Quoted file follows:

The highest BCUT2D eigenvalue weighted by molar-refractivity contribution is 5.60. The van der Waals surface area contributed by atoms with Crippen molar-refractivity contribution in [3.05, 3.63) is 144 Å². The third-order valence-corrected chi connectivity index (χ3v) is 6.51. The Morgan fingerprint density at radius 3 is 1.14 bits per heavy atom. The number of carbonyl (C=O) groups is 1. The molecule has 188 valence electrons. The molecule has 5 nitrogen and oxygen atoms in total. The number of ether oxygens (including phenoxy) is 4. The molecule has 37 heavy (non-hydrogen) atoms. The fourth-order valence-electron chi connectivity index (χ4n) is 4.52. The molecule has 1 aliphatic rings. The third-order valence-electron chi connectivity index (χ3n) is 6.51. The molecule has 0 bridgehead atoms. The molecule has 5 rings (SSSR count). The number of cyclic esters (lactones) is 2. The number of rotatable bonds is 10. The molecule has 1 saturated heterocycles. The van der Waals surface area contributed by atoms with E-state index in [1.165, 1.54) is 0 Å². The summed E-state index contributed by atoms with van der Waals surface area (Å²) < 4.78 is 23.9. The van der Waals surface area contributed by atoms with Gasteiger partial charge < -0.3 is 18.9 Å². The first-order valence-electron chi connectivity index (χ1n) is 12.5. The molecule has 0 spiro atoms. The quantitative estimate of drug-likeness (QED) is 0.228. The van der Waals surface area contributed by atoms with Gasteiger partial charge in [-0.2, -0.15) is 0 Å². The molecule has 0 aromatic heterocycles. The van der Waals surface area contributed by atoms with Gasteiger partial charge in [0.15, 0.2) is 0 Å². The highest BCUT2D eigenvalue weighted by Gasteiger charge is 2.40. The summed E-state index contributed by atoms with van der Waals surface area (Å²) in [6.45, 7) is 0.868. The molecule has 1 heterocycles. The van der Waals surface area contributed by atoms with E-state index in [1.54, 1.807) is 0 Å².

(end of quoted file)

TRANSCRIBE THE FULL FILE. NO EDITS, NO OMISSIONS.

The highest BCUT2D eigenvalue weighted by molar-refractivity contribution is 5.60. The van der Waals surface area contributed by atoms with Crippen molar-refractivity contribution in [3.05, 3.63) is 144 Å². The third-order valence-corrected chi connectivity index (χ3v) is 6.51. The Morgan fingerprint density at radius 3 is 1.14 bits per heavy atom. The number of carbonyl (C=O) groups is 1. The molecule has 188 valence electrons. The molecule has 5 nitrogen and oxygen atoms in total. The number of ether oxygens (including phenoxy) is 4. The molecule has 37 heavy (non-hydrogen) atoms. The fourth-order valence-electron chi connectivity index (χ4n) is 4.52. The molecule has 1 aliphatic rings. The third-order valence-electron chi connectivity index (χ3n) is 6.51. The molecule has 0 bridgehead atoms. The molecule has 5 rings (SSSR count). The number of cyclic esters (lactones) is 2. The number of rotatable bonds is 10. The molecule has 1 saturated heterocycles. The van der Waals surface area contributed by atoms with E-state index in [1.165, 1.54) is 0 Å². The summed E-state index contributed by atoms with van der Waals surface area (Å²) < 4.78 is 23.9. The van der Waals surface area contributed by atoms with Gasteiger partial charge < -0.3 is 18.9 Å². The first-order valence-electron chi connectivity index (χ1n) is 12.5. The molecule has 0 spiro atoms. The quantitative estimate of drug-likeness (QED) is 0.228. The van der Waals surface area contributed by atoms with Gasteiger partial charge in [-0.2, -0.15) is 0 Å². The molecule has 0 aromatic heterocycles. The van der Waals surface area contributed by atoms with Gasteiger partial charge in [0.15, 0.2) is 0 Å². The highest BCUT2D eigenvalue weighted by Gasteiger charge is 2.40. The summed E-state index contributed by atoms with van der Waals surface area (Å²) in [6.45, 7) is 0.868. The molecule has 1 heterocycles. The van der Waals surface area contributed by atoms with E-state index in [1.54, 1.807) is 0 Å².